Vol 7, No 8 (2016) > Editorials >

Renewable Energy’s Role in a Changing World

Eko Adhi Setiawan, Muhamad Asvial

 

Abstract: Since the Industrial Revolution in the 19th century, the concentration of carbon dioxide in the atmosphere has increased significantly, from 280 parts per million (ppm) to 401 ppm. This data was taken from the Mauna Loa Observatory, Hawaii, on October 4, 2016. The safe level of carbon dioxide in the atmosphere is 350 ppm. The only way to reach that level is to immediately transition the global economy away from fossil fuels and into renewable energy and energy conservation. However, developing countries have the right to limit their emissions less than developing countries, which means the responsibility for lowering emissions falls even more upon already industrialized countries. In other words, industrial countries need to reduce their emissions significantly. Actually, a reduction in emissions will not necessarily lead to less economic growth; from 1990 to 2014, European Union member states reduced their carbon emissions by 19 percent even though they achieved 45 percent economic growth. In 2014, Germany’s economy grew by 1.6 percent, while gas emissions from fossil fuel consumption fell by almost 5 percent.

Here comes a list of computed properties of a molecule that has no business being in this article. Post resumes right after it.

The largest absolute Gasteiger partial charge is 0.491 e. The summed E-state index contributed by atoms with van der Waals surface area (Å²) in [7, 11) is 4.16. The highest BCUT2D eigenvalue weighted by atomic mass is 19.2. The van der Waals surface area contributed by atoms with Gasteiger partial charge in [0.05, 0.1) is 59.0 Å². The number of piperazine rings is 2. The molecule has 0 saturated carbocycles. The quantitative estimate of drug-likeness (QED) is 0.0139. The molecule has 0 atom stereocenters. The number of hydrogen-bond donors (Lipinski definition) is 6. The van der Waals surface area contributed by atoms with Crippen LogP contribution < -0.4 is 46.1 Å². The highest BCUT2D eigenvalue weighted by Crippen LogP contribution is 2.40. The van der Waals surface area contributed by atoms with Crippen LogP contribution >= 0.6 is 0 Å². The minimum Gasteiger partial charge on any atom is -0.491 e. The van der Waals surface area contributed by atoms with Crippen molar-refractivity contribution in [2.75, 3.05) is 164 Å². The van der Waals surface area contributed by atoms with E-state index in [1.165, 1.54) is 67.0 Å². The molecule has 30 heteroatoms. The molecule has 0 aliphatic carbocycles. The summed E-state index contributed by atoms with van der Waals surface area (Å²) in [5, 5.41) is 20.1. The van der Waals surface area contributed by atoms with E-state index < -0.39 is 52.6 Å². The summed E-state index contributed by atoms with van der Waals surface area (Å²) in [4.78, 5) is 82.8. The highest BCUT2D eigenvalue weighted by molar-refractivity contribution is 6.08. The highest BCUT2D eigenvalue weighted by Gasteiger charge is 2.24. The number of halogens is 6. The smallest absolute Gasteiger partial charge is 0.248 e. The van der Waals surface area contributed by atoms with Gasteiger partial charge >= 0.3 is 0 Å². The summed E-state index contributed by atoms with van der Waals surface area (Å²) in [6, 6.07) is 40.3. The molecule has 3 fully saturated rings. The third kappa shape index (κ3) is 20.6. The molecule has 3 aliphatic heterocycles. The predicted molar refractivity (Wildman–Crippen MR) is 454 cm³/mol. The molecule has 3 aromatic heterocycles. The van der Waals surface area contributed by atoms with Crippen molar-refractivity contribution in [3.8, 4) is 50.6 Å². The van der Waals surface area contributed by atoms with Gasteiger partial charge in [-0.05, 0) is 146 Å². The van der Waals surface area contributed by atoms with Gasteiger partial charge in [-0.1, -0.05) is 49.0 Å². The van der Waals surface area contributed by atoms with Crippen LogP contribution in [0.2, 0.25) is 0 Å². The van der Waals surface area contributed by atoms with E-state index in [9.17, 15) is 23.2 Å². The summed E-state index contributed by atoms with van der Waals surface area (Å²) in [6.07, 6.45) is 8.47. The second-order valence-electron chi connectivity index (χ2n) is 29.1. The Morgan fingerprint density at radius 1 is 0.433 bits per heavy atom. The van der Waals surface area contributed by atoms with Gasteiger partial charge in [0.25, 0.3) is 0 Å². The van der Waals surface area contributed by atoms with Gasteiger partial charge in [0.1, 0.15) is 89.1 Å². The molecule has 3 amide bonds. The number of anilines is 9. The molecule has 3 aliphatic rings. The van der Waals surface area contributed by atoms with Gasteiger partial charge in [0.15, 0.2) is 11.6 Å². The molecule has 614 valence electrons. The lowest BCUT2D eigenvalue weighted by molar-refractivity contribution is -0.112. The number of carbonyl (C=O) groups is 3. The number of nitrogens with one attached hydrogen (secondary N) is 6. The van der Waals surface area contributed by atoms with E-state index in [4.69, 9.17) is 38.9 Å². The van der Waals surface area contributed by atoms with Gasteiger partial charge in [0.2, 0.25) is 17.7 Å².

Nowadays the costs of renewable energy has become more competitive compared with fossil fuels in countries across the world. For example, solar photovoltaic technology has already become cheaper than diesel generators, with clear benefits for communities in areas far away from the utility grid. Renewable energy is also increasingly the most economical solution for new grid-connected capacity where very potential resources are available. In May 2016 the Dubai Electricity & Water Authority revealed that the lowest bid received for a solar project was US 2.99 cents/kWh, which is the lowest winning bid yet globally for a solar photovoltaic system. Meanwhile, the electrical power produced from natural gas in the Middle East is around 7 cents/kWh on average. Renewable energy technology is ready to be implemented massively and it is working reliably in many countries around the world. By 2050 almost all global energy needs can be met with renewables. Germany, Europe's biggest economy, already gets 25% of its electricity from renewables, and is aiming for 80% by 2050. Wind power was Spain's top source of electricity in 2013, ahead of nuclear, coal, and gas. Renewables supplied 42% of mainland Spain’s electricity in 2013. In 2012 China’s wind-power generation increased dramatically more than generation from coal. Portugal generated more than 70% of its electricity from renewable energy sources during the first quarter of 2013. In the US, nine states are getting 12% or more of their electricity from wind. The Philippines produces 29% of its electricity with renewables, targeting 40% by 2020. Denmark is going to produce 100% of its heat and power with renewable energy by 2035.

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